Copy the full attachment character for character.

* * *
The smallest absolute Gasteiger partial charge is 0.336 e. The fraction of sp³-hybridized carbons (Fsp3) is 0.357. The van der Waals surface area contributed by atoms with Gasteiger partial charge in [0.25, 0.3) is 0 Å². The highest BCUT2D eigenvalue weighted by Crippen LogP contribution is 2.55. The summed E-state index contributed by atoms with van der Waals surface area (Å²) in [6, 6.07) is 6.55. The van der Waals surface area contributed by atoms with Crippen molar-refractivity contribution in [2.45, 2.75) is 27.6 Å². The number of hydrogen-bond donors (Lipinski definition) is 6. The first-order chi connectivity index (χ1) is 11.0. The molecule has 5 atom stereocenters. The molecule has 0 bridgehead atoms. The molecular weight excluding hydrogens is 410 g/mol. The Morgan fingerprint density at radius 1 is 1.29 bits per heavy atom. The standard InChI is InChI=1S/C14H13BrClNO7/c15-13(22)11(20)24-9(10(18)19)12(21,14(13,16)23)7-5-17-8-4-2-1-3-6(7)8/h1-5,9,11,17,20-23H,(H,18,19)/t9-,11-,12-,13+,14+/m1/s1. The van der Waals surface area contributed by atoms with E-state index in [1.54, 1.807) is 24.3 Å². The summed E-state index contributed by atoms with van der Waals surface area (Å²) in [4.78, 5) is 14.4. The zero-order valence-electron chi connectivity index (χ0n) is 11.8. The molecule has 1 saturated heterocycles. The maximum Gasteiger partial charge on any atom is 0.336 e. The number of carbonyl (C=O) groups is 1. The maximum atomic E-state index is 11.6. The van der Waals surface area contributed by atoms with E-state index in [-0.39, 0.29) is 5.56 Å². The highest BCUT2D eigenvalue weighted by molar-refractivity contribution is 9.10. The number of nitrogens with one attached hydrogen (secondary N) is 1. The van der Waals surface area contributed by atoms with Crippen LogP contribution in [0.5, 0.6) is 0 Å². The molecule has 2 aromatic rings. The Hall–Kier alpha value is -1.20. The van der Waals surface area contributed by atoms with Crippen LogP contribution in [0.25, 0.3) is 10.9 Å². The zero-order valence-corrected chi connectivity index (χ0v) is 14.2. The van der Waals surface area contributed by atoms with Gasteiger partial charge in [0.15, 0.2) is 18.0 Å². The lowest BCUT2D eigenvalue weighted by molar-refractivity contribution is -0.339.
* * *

The smallest absolute Gasteiger partial charge is 0.336 e. The fraction of sp³-hybridized carbons (Fsp3) is 0.357. The van der Waals surface area contributed by atoms with Gasteiger partial charge in [0.25, 0.3) is 0 Å². The highest BCUT2D eigenvalue weighted by Crippen LogP contribution is 2.55. The summed E-state index contributed by atoms with van der Waals surface area (Å²) in [6, 6.07) is 6.55. The van der Waals surface area contributed by atoms with Crippen molar-refractivity contribution in [2.45, 2.75) is 27.6 Å². The number of hydrogen-bond donors (Lipinski definition) is 6. The first-order chi connectivity index (χ1) is 11.0. The molecule has 5 atom stereocenters. The molecule has 0 bridgehead atoms. The molecular weight excluding hydrogens is 410 g/mol. The Morgan fingerprint density at radius 1 is 1.29 bits per heavy atom. The standard InChI is InChI=1S/C14H13BrClNO7/c15-13(22)11(20)24-9(10(18)19)12(21,14(13,16)23)7-5-17-8-4-2-1-3-6(7)8/h1-5,9,11,17,20-23H,(H,18,19)/t9-,11-,12-,13+,14+/m1/s1. The van der Waals surface area contributed by atoms with E-state index in [1.54, 1.807) is 24.3 Å². The summed E-state index contributed by atoms with van der Waals surface area (Å²) in [4.78, 5) is 14.4. The zero-order valence-electron chi connectivity index (χ0n) is 11.8. The molecule has 1 saturated heterocycles. The maximum Gasteiger partial charge on any atom is 0.336 e. The number of carbonyl (C=O) groups is 1. The maximum atomic E-state index is 11.6. The van der Waals surface area contributed by atoms with E-state index in [-0.39, 0.29) is 5.56 Å². The highest BCUT2D eigenvalue weighted by molar-refractivity contribution is 9.10. The number of nitrogens with one attached hydrogen (secondary N) is 1. The van der Waals surface area contributed by atoms with Crippen LogP contribution in [0.5, 0.6) is 0 Å². The molecule has 2 aromatic rings. The Hall–Kier alpha value is -1.20. The van der Waals surface area contributed by atoms with Crippen LogP contribution in [0.25, 0.3) is 10.9 Å². The zero-order valence-corrected chi connectivity index (χ0v) is 14.2. The van der Waals surface area contributed by atoms with Gasteiger partial charge in [0.15, 0.2) is 18.0 Å². The lowest BCUT2D eigenvalue weighted by molar-refractivity contribution is -0.339.